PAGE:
Originally Published: May 26, 2013

1. Heat Will Gladly Let You Take The First Swing

By Brian Windhorst | ESPN.com

INDIANAPOLIS -- As children, the members of the Miami Heat clearly were the type that had to be scolded before they'd clean their room.

The core of this group is now in its 11th playoff series together, and its personality has started to become predictable. Nothing convinces the Heat they can't be beat until they get beat. But then look out.

Sunday they re-seized control of the Eastern Conference finals with a forceful 114-96 Game 3 win over the Indiana Pacers.

It was a reminder of two staggering statistics that are part of the reason the Heat have been titlists and title favorites for a while now. They haven't lost two consecutive games in 4½ months, since the second week of January, to be precise. And since their 2011 Finals failure, they are 13-0 when falling behind in a series.

Chris Bosh and Udonis Haslem
Jamie Rhodes/USA TODAY SportsChris Bosh and Udonis Haslem helped the Heat move ahead 2-1 against the Pacers.

They weren't behind in this series to the Pacers, but the premise is the same. Starting way back when they began this journey at 9-8 to start the 2010-11 season, the Heat struggle to find total motivation until they've had some dirt kicked on their boots.

Considering its talent and the injury-ravaged state of the league this season, this Heat team legitimately had the wherewithal to challenge the Chicago Bulls' single-season record of 72 wins. But they were 23-11 in mid-January and still very much coasting until they got embarrassed by starting 1-3 on a Western road trip, which caused them to get serious. They finished the season 43-5.

They lost Game 1 in the previous round to the Bulls. They won the next four games by a combined 73 points.

After the Pacers took Game 2 from the Heat in thrilling fashion after barely losing Game 1, they came to their comfortable home thinking they might have gotten just a tad bit of leverage. No, the Pacers actually had just done the worst thing they could've. They'd won.

The Heat dropped a 70-point first half on them Sunday in a 24-minute stretch during which they made 17 baskets within 10 feet of the rim, shot 63 percent in total and committed exactly one turnover. In their first home game against the New York Knicks in the previous round, the Pacers, the league's top-ranked defensive team during the regular season, gave up 71 points in 48 minutes.

"Losses have an amazing property for us," Heat resident philosopher Shane Battier said. "It cleans the wax out of our ears."

Last season, the Heat became the first team in history to come from behind to win three series on their way to the title. The undisputed best game in LeBron James' career, his incredible 45-point whitewashing of the Boston Celtics in Game 6 of the 2012 conference finals, came only when the Heat faced elimination for the first time.

It appears to be one giant passive-aggressive complex. The Heat just love it when they are doubted and enjoy the satisfaction of beating critics back into the shadows. But they also seem to only do so after having invited it in the first place.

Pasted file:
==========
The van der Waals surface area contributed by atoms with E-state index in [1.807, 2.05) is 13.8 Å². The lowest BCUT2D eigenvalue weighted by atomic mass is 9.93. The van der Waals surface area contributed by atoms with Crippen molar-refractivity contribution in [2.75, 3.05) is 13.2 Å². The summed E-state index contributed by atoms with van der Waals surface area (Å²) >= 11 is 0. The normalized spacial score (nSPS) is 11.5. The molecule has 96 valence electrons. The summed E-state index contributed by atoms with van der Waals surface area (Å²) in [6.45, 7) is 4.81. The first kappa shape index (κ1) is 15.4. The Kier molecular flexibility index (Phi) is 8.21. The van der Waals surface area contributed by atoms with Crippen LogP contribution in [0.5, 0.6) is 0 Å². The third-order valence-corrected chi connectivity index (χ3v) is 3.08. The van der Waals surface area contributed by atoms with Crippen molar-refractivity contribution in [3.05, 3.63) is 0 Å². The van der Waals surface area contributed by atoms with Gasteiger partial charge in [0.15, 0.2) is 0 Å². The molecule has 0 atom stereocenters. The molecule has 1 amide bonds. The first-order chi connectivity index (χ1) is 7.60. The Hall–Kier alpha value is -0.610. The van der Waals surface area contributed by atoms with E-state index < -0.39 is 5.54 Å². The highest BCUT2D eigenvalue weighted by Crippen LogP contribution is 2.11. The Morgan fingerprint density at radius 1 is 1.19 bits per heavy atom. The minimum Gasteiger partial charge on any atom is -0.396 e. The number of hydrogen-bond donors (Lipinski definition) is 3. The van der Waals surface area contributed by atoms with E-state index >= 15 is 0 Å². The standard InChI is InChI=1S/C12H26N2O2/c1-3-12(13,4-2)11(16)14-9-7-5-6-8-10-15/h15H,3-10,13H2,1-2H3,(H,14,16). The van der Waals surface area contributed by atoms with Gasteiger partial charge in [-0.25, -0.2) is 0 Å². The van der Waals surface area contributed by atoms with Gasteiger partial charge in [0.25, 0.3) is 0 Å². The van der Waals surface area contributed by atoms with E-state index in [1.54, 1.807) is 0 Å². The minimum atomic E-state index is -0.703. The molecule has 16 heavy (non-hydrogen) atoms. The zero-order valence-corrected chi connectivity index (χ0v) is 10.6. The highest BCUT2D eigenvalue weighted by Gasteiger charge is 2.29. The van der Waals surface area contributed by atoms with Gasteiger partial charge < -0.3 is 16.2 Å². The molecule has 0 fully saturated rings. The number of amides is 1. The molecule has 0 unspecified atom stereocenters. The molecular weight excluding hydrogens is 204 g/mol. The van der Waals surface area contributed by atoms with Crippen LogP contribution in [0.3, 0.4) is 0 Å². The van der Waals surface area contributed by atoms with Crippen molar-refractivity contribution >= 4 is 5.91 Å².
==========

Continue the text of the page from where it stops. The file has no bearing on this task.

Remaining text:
That, or perhaps a hint of masochism -- they like to touch the stove just to see how hot it might be.

"I want to say 'No, that's not true,' but yeah," Chris Bosh, who had 15 points in Game 3, said. "Sometimes, you have to know that you can get beat. We never want to lose in a series or lose home-court advantage, but, sometimes, that's what we need."

It's not all attitude. There's more to it than that. Heat coach Erik Spoelstra has routinely shown that he can execute effective adjustments with some film and practice time. He outmaneuvered several opposing coaches with midseries tweaks.

The biggest of which in Game 3 came as the Heat appeared to target Pacers defensive wizard Paul George by making him deal with James in the post.

In the last round, George was fantastic in dealing with Carmelo Anthony, but Anthony did find some success muscling the lighter George inside. James took George down a few pegs with a series of unrelenting post moves, featuring a sequence of left-handed hook shots.

The Heat also played with a renewed offensive focus. After turning the ball over 36 times in the first two games, they set a franchise record with just five in Game 3. This was not expected in an environment in which the Pacers have been dominant in the postseason and left Miami feeling very strongly about their chances.

It's not the most sound way to do business. The Heat would be better served by not having to get pushed first. It's a dangerous habit, all can agree.

But it also appears to be a luxury this group both can afford and enjoys.

"We love the fact that they took home-court [advantage] away from us," James, who had 22 points, said. "We're a team that just bounces back from adversity. I think we know what we're made of."

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